As someone, who is both an agriculturists and nutritionists, and who has worked on agriculture and nutrition linkages for more than 30 years primarily at field implementation level, my approach has been to put nutrition at the center as the driver for agricultural activities. As an agriculturalists, I am ready to use the tools in my resource kit to respond to demand and increase productivity of crops and or livestock. So nutrition has to take the lead and growers will then follow. Nutrition needs to identify the dietary gaps, especially micronutrient malnutrition, when the deficiencies occur, as well as locally grown and consumed crops that are nutrient dense in the micronutrients missing in the diet. Nutrition staff also need to work with communication specialists to design an effective behavioral change strategy so that demand for those foods are created. Once the dietary issues and crops are known and a market demand plan is in place then I can use the tools in my agriculture kit to work with small holder growers to increase on-farm availability for direct consumption as well as local market access of those crops.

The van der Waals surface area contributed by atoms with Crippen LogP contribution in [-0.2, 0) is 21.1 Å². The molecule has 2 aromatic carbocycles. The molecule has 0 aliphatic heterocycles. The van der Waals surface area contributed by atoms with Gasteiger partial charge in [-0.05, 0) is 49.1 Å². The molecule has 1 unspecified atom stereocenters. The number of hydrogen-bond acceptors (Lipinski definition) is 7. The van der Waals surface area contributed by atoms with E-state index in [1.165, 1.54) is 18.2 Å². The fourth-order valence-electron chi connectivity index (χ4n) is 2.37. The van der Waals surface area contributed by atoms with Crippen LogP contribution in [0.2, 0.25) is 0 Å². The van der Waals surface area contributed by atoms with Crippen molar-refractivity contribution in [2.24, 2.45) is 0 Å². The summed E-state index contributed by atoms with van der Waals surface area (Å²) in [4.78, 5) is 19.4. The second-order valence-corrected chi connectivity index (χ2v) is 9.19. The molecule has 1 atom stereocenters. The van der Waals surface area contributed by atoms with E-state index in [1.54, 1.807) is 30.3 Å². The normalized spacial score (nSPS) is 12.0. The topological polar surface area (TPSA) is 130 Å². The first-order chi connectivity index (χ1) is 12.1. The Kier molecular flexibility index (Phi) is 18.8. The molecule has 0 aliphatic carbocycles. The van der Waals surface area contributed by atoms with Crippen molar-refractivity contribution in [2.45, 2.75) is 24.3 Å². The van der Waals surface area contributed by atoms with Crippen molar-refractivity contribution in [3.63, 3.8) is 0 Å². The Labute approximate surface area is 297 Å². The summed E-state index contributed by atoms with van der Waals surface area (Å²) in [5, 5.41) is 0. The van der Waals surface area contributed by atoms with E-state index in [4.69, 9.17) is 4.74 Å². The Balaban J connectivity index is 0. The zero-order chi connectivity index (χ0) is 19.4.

The policy implications of this strategy are clear. Countries are quickly adopting the market based value chain approach as a main means of improving small holder food security. By viewing specific dietary deficiencies as drivers for new or expanding markets, the agricultural value chain approach takes on a whole new meaning where it not only grows incomes but addresses a very real and specific dietary issue in a specific location.
This thematic discussion was led by FAO and WFP in collaboration with “The World We Want”.
The consultation was facilitated by the Global Forum on Food Security and Nutrition (FSN Forum)